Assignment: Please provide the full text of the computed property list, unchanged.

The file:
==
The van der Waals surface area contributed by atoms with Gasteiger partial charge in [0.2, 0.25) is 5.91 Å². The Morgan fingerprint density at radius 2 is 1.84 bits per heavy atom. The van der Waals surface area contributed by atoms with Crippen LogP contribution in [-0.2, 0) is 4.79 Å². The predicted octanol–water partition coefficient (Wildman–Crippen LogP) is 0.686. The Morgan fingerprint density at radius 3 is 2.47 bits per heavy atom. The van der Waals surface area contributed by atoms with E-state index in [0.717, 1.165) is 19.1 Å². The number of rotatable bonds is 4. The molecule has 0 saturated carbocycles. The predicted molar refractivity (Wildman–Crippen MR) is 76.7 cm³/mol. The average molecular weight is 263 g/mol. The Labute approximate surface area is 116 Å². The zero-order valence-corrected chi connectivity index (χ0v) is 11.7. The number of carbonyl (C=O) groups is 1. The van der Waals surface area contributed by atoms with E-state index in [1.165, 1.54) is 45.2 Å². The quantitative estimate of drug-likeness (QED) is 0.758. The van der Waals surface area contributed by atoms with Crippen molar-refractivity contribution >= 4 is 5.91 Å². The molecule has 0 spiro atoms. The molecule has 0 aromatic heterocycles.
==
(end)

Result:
The van der Waals surface area contributed by atoms with Gasteiger partial charge in [0.2, 0.25) is 5.91 Å². The Morgan fingerprint density at radius 2 is 1.84 bits per heavy atom. The van der Waals surface area contributed by atoms with Crippen LogP contribution in [-0.2, 0) is 4.79 Å². The predicted octanol–water partition coefficient (Wildman–Crippen LogP) is 0.686. The Morgan fingerprint density at radius 3 is 2.47 bits per heavy atom. The van der Waals surface area contributed by atoms with E-state index in [0.717, 1.165) is 19.1 Å². The number of rotatable bonds is 4. The molecule has 0 saturated carbocycles. The predicted molar refractivity (Wildman–Crippen MR) is 76.7 cm³/mol. The average molecular weight is 263 g/mol. The Labute approximate surface area is 116 Å². The zero-order valence-corrected chi connectivity index (χ0v) is 11.7. The number of carbonyl (C=O) groups is 1. The van der Waals surface area contributed by atoms with E-state index in [1.165, 1.54) is 45.2 Å². The quantitative estimate of drug-likeness (QED) is 0.758. The van der Waals surface area contributed by atoms with Crippen molar-refractivity contribution >= 4 is 5.91 Å². The molecule has 0 spiro atoms. The molecule has 0 aromatic heterocycles.